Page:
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Qatar, Economy and Government

Qatar riyal, welfare plan, desalination plants, unit of currency, legislative body

In 2000 Qatar’s gross domestic product, which measures the value of all goods and services produced, was $14.5 billion, or $24,740 per capita. Petroleum is the dominant source of income and, along with natural gas, accounted for 75 percent of exports in 1994. Oil production in 1999 totaled 284 million barrels; the output of natural gas was 24 billion cu m (850 billion cu ft). Manufactures include cement, fertilizer, and petroleum products. Although some fruits and vegetables are grown, herding is the principal agricultural occupation. In 2001 the country had 179,000 goats, 215,000 sheep, 50,000 camels, and 14,200 cattle. The fish catch totaled 5,034 metric tons in 1997. The unit of currency is the Qatar riyal (3.64 riyal equal U.S.$1; 2000 average). Revenue from oil concessions is being used for a development program; a road network, hospitals, and desalination plants have been built, and the country has a welfare plan that includes free medical care and education.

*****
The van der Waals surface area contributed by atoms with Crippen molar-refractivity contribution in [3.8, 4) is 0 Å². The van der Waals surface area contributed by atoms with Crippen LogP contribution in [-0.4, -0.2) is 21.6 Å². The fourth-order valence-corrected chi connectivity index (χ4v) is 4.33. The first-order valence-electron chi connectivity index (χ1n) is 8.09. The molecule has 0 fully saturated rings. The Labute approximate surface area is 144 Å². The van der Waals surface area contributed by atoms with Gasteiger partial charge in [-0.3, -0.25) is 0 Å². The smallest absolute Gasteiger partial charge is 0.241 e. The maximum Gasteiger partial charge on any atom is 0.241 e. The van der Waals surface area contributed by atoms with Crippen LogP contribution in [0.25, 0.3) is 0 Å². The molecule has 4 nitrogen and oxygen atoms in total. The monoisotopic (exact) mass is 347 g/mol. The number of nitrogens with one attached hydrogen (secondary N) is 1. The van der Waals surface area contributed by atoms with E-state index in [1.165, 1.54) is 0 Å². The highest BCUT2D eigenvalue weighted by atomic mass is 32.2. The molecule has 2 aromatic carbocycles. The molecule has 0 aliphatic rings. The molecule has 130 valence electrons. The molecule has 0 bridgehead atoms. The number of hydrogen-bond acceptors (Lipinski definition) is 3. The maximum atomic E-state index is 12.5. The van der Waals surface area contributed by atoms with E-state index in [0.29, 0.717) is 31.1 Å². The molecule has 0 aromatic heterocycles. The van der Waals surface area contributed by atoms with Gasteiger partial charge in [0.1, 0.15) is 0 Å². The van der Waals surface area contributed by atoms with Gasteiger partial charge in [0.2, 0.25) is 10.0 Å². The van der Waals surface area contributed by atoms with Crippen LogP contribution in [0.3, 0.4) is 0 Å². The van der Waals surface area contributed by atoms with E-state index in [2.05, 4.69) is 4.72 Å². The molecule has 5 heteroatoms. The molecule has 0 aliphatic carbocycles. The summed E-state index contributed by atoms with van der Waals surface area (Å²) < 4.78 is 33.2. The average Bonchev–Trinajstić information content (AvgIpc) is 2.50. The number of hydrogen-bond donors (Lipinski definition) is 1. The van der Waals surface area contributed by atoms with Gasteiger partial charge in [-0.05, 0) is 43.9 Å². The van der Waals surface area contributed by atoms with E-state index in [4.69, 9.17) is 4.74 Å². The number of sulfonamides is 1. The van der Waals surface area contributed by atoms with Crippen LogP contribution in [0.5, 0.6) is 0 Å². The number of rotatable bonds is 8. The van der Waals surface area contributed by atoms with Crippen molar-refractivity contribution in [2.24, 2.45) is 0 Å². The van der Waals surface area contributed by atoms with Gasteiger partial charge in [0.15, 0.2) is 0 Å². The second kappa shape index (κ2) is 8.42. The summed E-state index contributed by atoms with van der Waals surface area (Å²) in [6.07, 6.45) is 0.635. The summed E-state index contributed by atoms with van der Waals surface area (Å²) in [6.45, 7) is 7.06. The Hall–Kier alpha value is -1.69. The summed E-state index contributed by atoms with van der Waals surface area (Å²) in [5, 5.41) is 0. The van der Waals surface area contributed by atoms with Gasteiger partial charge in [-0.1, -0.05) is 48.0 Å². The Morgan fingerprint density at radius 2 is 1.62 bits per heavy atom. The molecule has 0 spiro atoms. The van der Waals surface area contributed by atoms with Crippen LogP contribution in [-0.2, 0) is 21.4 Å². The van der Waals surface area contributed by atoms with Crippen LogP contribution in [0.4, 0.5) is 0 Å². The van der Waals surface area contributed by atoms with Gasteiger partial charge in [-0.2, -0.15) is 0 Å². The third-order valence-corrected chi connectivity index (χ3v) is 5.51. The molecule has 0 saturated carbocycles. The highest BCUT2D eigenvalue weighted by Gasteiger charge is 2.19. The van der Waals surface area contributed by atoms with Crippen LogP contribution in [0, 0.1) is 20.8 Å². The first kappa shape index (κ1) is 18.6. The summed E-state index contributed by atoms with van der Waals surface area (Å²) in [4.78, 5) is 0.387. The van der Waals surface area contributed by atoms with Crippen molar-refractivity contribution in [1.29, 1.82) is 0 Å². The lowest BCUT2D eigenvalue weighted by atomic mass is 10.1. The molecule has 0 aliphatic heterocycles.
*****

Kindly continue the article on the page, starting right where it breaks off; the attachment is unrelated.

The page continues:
Qatar is a monarchy. Under the terms of a 1970 provisional constitution, executive power rests with the Council of Ministers (cabinet). The council is appointed by the head of state, the emir, who is also the prime minister. Qatar has no legislative body, although the constitution guarantees to all citizens the basic democratic rights. In 2001 Qatar’s well-equipped armed forces included an 8,500-member army, a navy of 1,730, and an air force of 2,100.



Article key phrases:

Qatar riyal, welfare plan, desalination plants, unit of currency, legislative body, emir, metric tons, Council of Ministers, monarchy, herding, goats, camels, navy, air force, Oil production, fertilizer, sheep, road network, barrels, cattle, citizens, petroleum products, prime minister, fruits, head of state, Revenue, fish, vegetables, cabinet, cement, development program, free medical care, goods, hospitals, average, value, education, country, services, terms

 
 

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